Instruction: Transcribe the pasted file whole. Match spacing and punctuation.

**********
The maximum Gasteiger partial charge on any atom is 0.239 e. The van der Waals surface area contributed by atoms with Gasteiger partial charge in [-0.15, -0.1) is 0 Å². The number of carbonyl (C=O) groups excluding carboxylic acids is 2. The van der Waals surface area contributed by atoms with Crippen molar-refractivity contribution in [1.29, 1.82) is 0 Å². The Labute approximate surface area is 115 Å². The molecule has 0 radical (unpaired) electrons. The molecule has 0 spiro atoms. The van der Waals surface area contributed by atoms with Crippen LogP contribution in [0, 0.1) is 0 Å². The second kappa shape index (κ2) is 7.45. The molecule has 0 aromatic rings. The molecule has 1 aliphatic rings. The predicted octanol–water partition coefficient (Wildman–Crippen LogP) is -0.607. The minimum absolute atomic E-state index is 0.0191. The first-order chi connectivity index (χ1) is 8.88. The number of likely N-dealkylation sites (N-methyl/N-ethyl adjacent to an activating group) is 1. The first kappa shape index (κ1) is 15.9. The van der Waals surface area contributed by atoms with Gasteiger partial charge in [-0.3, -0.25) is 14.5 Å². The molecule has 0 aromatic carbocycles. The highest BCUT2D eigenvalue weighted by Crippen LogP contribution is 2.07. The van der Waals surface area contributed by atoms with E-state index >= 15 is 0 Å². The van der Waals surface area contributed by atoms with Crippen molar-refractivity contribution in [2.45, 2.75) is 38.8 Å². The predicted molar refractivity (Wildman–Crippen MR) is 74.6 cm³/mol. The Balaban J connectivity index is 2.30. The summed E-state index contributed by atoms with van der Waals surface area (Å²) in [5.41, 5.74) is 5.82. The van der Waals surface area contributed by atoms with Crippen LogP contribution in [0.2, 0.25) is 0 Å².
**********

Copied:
The maximum Gasteiger partial charge on any atom is 0.239 e. The van der Waals surface area contributed by atoms with Gasteiger partial charge in [-0.15, -0.1) is 0 Å². The number of carbonyl (C=O) groups excluding carboxylic acids is 2. The van der Waals surface area contributed by atoms with Crippen molar-refractivity contribution in [1.29, 1.82) is 0 Å². The Labute approximate surface area is 115 Å². The molecule has 0 radical (unpaired) electrons. The molecule has 0 spiro atoms. The van der Waals surface area contributed by atoms with Crippen LogP contribution in [0, 0.1) is 0 Å². The second kappa shape index (κ2) is 7.45. The molecule has 0 aromatic rings. The molecule has 1 aliphatic rings. The predicted octanol–water partition coefficient (Wildman–Crippen LogP) is -0.607. The minimum absolute atomic E-state index is 0.0191. The first-order chi connectivity index (χ1) is 8.88. The number of likely N-dealkylation sites (N-methyl/N-ethyl adjacent to an activating group) is 1. The first kappa shape index (κ1) is 15.9. The van der Waals surface area contributed by atoms with Gasteiger partial charge in [-0.3, -0.25) is 14.5 Å². The molecule has 0 aromatic carbocycles. The highest BCUT2D eigenvalue weighted by Crippen LogP contribution is 2.07. The van der Waals surface area contributed by atoms with E-state index >= 15 is 0 Å². The van der Waals surface area contributed by atoms with Crippen molar-refractivity contribution in [2.45, 2.75) is 38.8 Å². The predicted molar refractivity (Wildman–Crippen MR) is 74.6 cm³/mol. The Balaban J connectivity index is 2.30. The summed E-state index contributed by atoms with van der Waals surface area (Å²) in [5.41, 5.74) is 5.82. The van der Waals surface area contributed by atoms with Crippen LogP contribution in [0.2, 0.25) is 0 Å².